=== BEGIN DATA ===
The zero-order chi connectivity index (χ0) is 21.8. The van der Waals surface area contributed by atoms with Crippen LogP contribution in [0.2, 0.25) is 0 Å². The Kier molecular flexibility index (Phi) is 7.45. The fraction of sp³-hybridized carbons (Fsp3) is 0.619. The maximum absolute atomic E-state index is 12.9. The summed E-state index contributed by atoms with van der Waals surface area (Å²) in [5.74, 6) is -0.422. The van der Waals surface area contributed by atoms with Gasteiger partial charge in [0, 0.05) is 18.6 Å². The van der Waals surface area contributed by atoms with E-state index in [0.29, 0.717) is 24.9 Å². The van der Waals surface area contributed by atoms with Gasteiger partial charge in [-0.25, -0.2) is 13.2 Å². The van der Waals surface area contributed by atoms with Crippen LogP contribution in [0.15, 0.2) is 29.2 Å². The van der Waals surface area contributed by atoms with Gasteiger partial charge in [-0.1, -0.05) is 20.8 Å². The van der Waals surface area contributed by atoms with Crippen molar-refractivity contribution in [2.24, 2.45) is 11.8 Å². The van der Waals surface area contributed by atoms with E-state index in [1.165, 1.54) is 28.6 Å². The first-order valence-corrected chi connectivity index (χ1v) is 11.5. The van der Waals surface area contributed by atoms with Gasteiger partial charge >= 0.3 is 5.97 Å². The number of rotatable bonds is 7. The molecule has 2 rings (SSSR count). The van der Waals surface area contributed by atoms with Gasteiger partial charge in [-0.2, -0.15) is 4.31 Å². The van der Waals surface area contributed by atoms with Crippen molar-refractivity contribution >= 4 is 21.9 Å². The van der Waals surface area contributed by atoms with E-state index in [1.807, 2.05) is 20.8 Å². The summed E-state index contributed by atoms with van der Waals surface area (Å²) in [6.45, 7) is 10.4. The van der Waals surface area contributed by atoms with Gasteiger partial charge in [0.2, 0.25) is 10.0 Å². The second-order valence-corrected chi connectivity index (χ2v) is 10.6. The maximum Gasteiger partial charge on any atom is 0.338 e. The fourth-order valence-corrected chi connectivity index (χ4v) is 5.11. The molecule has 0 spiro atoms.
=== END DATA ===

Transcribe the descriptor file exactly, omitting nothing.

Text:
The zero-order chi connectivity index (χ0) is 21.8. The van der Waals surface area contributed by atoms with Crippen LogP contribution in [0.2, 0.25) is 0 Å². The Kier molecular flexibility index (Phi) is 7.45. The fraction of sp³-hybridized carbons (Fsp3) is 0.619. The maximum absolute atomic E-state index is 12.9. The summed E-state index contributed by atoms with van der Waals surface area (Å²) in [5.74, 6) is -0.422. The van der Waals surface area contributed by atoms with Gasteiger partial charge in [0, 0.05) is 18.6 Å². The van der Waals surface area contributed by atoms with E-state index in [0.29, 0.717) is 24.9 Å². The van der Waals surface area contributed by atoms with Gasteiger partial charge in [-0.25, -0.2) is 13.2 Å². The van der Waals surface area contributed by atoms with Crippen LogP contribution in [0.15, 0.2) is 29.2 Å². The van der Waals surface area contributed by atoms with Gasteiger partial charge in [-0.1, -0.05) is 20.8 Å². The van der Waals surface area contributed by atoms with Crippen molar-refractivity contribution in [2.24, 2.45) is 11.8 Å². The van der Waals surface area contributed by atoms with E-state index in [1.165, 1.54) is 28.6 Å². The first-order valence-corrected chi connectivity index (χ1v) is 11.5. The van der Waals surface area contributed by atoms with Gasteiger partial charge >= 0.3 is 5.97 Å². The number of rotatable bonds is 7. The molecule has 2 rings (SSSR count). The van der Waals surface area contributed by atoms with Gasteiger partial charge in [-0.2, -0.15) is 4.31 Å². The van der Waals surface area contributed by atoms with Crippen molar-refractivity contribution >= 4 is 21.9 Å². The van der Waals surface area contributed by atoms with E-state index in [1.807, 2.05) is 20.8 Å². The summed E-state index contributed by atoms with van der Waals surface area (Å²) in [6.45, 7) is 10.4. The van der Waals surface area contributed by atoms with Gasteiger partial charge in [0.2, 0.25) is 10.0 Å². The second-order valence-corrected chi connectivity index (χ2v) is 10.6. The maximum Gasteiger partial charge on any atom is 0.338 e. The fourth-order valence-corrected chi connectivity index (χ4v) is 5.11. The molecule has 0 spiro atoms.